Roxanne Roxanne (2017) Poster

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Quality Movie
fcthemusic24 March 2018
I gave this movie a 8/10. I thought the acting was great and the actual quality of the movie (sound, picture, etc) was phenomenal. I don't know what the budget was but I wish more movies looked as good as this. Chanté Adams did an incredible job. She was a natural and very believable.

I think it was a little hard to follow if you're not from that era because I don't know all of the players. I'm an 80s baby and I still don't know everyone who was being portrayed in the movie. I think they should've paused the film with a little caption under each main character so the audience can get a better understanding of who is who.

Also, I would've liked the film to illustrate how Roxanne Shanté affected the billboards and media etc. This was an inside looking out movie but the outside looking in perspective would've been nice to add, just a tad. Other than that, solid film!
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Great Performances ...... Bad Film
AhmedSpielberg9931 March 2018
The only thing that redeems this messy film is the superb acting specially from the lead actress Chanté Adams; she made me care about her character and root for her character, although neither the character's background or the struggles that the character went through have been represented well. Also, Mahershala Ali gave an awesome and powerful performance, he steals every scene he's in in this film.

Don't get me wrong it's a bad film but the great acting is what kept me riveted while watching it.

At the first act, the film tries to show me Roxanne Shanté's backstory which should be important but what I got instead are details about minor characters that don't have anything to do with the story but even that it was hard to figure out who's who. Also, there are a lot of in-your-face messages about racism.

The character of Roxanne Shanté's mother is annoyingly stereotyped and the film gave her dramatic scenes which are so corny. The dialogue is so faked and stilted that it ruined some great acted scenes.

There are many important turning points in the plot that are so rushed.

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Loved it
ladydainara15 September 2019
So I have to admit I was more into Headbangers Ball and Hair Metal then I ever was rap or hip hop. Some songs were an exception if they caught my attention. So while I knew who Shante was in mention I didn't ever know or experience HER.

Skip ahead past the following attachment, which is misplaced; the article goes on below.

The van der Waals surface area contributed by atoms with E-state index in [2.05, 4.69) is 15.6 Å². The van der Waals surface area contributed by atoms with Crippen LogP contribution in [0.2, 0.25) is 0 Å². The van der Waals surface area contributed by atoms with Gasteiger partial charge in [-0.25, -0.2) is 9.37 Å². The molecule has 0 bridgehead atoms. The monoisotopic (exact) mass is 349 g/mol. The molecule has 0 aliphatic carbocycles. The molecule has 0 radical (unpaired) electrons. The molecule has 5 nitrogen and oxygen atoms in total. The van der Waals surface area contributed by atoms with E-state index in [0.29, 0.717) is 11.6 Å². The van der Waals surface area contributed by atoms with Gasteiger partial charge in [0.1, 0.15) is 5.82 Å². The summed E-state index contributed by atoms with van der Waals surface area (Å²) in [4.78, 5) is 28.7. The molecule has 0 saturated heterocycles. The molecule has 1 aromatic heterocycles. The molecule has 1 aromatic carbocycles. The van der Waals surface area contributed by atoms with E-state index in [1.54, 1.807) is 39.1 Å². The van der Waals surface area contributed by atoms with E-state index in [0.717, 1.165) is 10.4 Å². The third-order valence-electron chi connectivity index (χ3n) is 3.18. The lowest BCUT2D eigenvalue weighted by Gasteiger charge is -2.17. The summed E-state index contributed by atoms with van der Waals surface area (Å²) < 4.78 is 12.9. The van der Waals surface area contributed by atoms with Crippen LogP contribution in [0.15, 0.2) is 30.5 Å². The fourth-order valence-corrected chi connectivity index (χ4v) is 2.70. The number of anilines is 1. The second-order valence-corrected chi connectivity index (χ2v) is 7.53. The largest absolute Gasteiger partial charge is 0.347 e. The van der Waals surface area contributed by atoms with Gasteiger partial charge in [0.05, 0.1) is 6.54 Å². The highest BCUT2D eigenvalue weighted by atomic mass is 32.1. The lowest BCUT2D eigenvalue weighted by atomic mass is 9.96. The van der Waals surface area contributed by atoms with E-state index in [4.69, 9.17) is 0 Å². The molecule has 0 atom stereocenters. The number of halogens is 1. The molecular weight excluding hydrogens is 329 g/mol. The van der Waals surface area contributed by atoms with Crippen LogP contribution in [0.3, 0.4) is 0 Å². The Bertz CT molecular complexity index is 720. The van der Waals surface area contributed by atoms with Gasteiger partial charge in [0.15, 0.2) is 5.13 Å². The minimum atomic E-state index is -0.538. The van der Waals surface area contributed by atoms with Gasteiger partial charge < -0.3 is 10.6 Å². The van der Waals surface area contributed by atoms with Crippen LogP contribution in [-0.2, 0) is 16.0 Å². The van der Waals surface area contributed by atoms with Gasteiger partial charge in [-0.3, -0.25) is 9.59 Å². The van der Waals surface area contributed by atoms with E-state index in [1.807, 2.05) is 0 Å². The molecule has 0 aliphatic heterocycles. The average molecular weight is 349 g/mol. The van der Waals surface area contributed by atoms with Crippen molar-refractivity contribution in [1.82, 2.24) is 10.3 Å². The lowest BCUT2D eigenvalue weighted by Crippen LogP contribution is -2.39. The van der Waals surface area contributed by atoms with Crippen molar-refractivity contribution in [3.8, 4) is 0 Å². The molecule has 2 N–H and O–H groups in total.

However, when I was on youtube looking over new movie trailers trying to make a list of what I want to watch this one had enough drama to catch my eye. Which is great in itself because even there I am more of Horror/Action/Fantasy ind of girl. So this movie was so not me on all points and corners yet I settled down and started watching it and when I did it kept me watching from start to finish. I became so enthralled with the story of this lady's life that not only did I watch the movie and finish it I went to Wikipedia and several fan sites to read more. I then listened to the original song and then her response song in full followed by some of her other work. The movie touched me that much.

So yes I still love metal over rap lol. But this movie has inspired a new moderate fan.
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TheGarbagePaleKid23 March 2018
Much better than most hiphop movies previously made, with a bit more depth and budget I would have gone to the cinema to see this.

Hopefully there will be more movies of this type as there some great stories to tell about the golden era of hiphop and plenty of fans.

Good acting and casting and held my attention throughout which is a rarity nowadays for tv output. Way better acted and far more authentic than The Getdown.
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Mostly well made, and somewhat involving.
Hellmant6 April 2018
'ROXANNE ROXANNE': Three and a Hals Stars (Out of Five)

A Netflix original drama about a teenage girl in Queens, New York (during the 1980s), who had to fight to provide for her family, and defend herself on the streets, while also becoming a hip-hop legend at the same time (rapper Roxanne Shanté). The movie was written and directed by Michael Larnell (who also performed both duties on 2015's 'CRONIES'). It stars Chanté Adams, Oscar winner Mahershala Ali, Nia Long, Elvis Nolasco, Kevin Phillips and Shenell Edmonds. Forrest Whitaker and Pharrell Williams served as producers, and RZA did the music. The film was released by Netflix through it's streaming site. I found it to be mostly well made, and somewhat involving.

The story begins in the New York Queensbridge Projects, in the early 1980s, when Lolita Gooden (Adams) was just a young teen. She had to struggle to support herself, and her family, and defend herself from predators constantly. Lolita was already a very gifted rapper at that age, that went by the name of Roxanne Shanté, and her musical talents helped her survive on the streets as well. This movie details her rise to fame, as she also struggled just to get by.